Geraldine Ferraro & Me

I remember when Geraldine Ferraro ran for VP of the United States on a ticket with Walter Mondale.  While I was young, far too young to care about politics let alone understand political party politics, I was raised in the most powerful Republican stronghold in IL.  Dennis Hastert, “The Coach,” and now disgraced and imprisoned sex offender/former Speaker of the House hailed from my hometown. The Republican machine in my county ran the state for decades.  In the midst of that red political and religious conservatism, I internalized a radar for the intersection of politics, religion, and culture.  And I somehow saw the world with very different eyes than my family and community.  

It was nothing short of a miracle.  

I remember pastors, teachers, and family members teaching me the opposite of what my fledgling self believed to be true in my bones.  I would learn that Jesus loved all the children of the world “red and yellow, black and white.  They are precious in his sight.”  I didn’t understand the embedded racism in those lyrics as a grade-schooler, but I did notice that something was missing.  Gender.  Jesus may have loved children, but He (always male) definitely loved boys more than girls.

I developed my gender lens precisely because the people in my orbit were teaching me all the roles that I “should” play as a female.  Lessons in restriction that made so little sense to me stood out in neon.  Gender must be regulated or else.  I did not have the words for it, but I learned from those regulations that gender was a construct.  Simultaneously, teachers, pastors, and family taught me how to be a “godly” female and taught me that gender was “natural.”  The glaring discrepancy was evident in my child’s brain.  Nothing “natural” would require so much conditioning and fear-based threatening.  Growing up in this environment taught me just how scared people were of a woman who stepped out of line and spoke her truth even though it tried to convince me that female submission was natural.  

This is where Geraldine Ferraro enters my adolescent life story.  I remember feeling curious and mildly excited (I was too afraid of eternal damnation to feel fully excited) when I saw news coverage of Ferraro’s VP candidacy.  I watched her speak to a cheering crowd at the Democratic National Convention.  I also remember people in my life saying that it was immoral for Ferraro to take a leadership position over men.  My mother said that she worried Ferraro might start a nuclear war if her hormones took over her emotions.  Comedians joked about her appearance.  And I remember my Republican red community celebrating the landslide defeat of the Mondale/Ferraro ticket.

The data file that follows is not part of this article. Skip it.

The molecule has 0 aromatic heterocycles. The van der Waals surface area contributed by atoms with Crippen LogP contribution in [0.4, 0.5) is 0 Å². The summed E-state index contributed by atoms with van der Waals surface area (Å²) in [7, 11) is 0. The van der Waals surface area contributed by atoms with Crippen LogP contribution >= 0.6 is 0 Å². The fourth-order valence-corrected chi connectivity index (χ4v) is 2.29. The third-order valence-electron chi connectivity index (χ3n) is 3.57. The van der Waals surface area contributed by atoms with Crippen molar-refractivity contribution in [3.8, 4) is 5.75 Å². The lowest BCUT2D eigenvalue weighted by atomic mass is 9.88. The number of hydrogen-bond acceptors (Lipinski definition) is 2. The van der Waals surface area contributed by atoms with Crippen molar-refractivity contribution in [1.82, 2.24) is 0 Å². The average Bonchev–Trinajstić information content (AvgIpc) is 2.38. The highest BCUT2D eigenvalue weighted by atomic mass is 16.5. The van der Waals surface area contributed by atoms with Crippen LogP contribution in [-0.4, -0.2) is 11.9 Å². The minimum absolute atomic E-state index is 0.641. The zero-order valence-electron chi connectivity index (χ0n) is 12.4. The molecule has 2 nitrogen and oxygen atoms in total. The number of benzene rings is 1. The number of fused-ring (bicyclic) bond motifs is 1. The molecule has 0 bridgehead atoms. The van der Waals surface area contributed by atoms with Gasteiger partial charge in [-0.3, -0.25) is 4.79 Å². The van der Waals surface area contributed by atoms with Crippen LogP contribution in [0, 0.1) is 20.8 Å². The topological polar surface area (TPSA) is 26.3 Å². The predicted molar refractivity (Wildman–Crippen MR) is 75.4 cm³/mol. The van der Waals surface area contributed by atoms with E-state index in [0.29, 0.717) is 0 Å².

Lessons learned: Women who follow their dreams lose.  They suffer ridicule and punishment.  They are fair game for brutal criticism about every aspect of their lives.  Their qualifications matter less than their gender.  

Lessons also learned: It is possible to run for Vice President of the United States.  It is possible to speak to millions of people about your vision.  It is possible to want to lead.  

For years I gravitated quietly and not so quietly toward women who followed their dreams while also telling myself that I would fail if I took that path too.  That was the lesson I took from Ferraro.  You could disrupt the gender norms if you were willing to pay the price.  I looked for evidence of all the risks in my own life and there were plenty.  I looked for the patriarchy’s punishment of women and I found plenty of examples.  I personally felt the patriarchy’s punishment even when I tried to balance my feminism with the rules of the patriarchy.  

But that’s the thing.  The patriarchy does not offer space for wiggle room.  It is a rigid system that punishes those who step out of the gender binary that fuels it.  I lived my life under the Ferraro threat: speaking up will reign down punishment and criticism.  So I tried to insulate myself against that punishment with my academic preparation.  I thought that I could analyze and research my way to safety.  

What I now realize is that I believed in the power of the patriarchy more than I believed in the possibility of liberation.  It took me years of unlearning to realize this mindset.  Today I believe in the possibility of my liberation because I know how the patriarchy operates in my life and in external realities.  I no longer feel afraid of the patriarchy because I see it as my path to healing.  Each time I bump up against a limiting thought that I learned from the patriarchy, I welcome it as a signpost in my healing journey.  I won’t always love it, but I do welcome it with curiosity.  

I can spot the patriarchy because I’ve been a feminist gender scholar for 20 years and because I’ve lived my life socialized as a woman for 50.  I understand how it shows up as limiting beliefs, Imposter Syndrome, fear, and shame which also means that I can  DISRUPT it.  I teach my clients these same skills so that they can liberate their own lives and I can teach you too.

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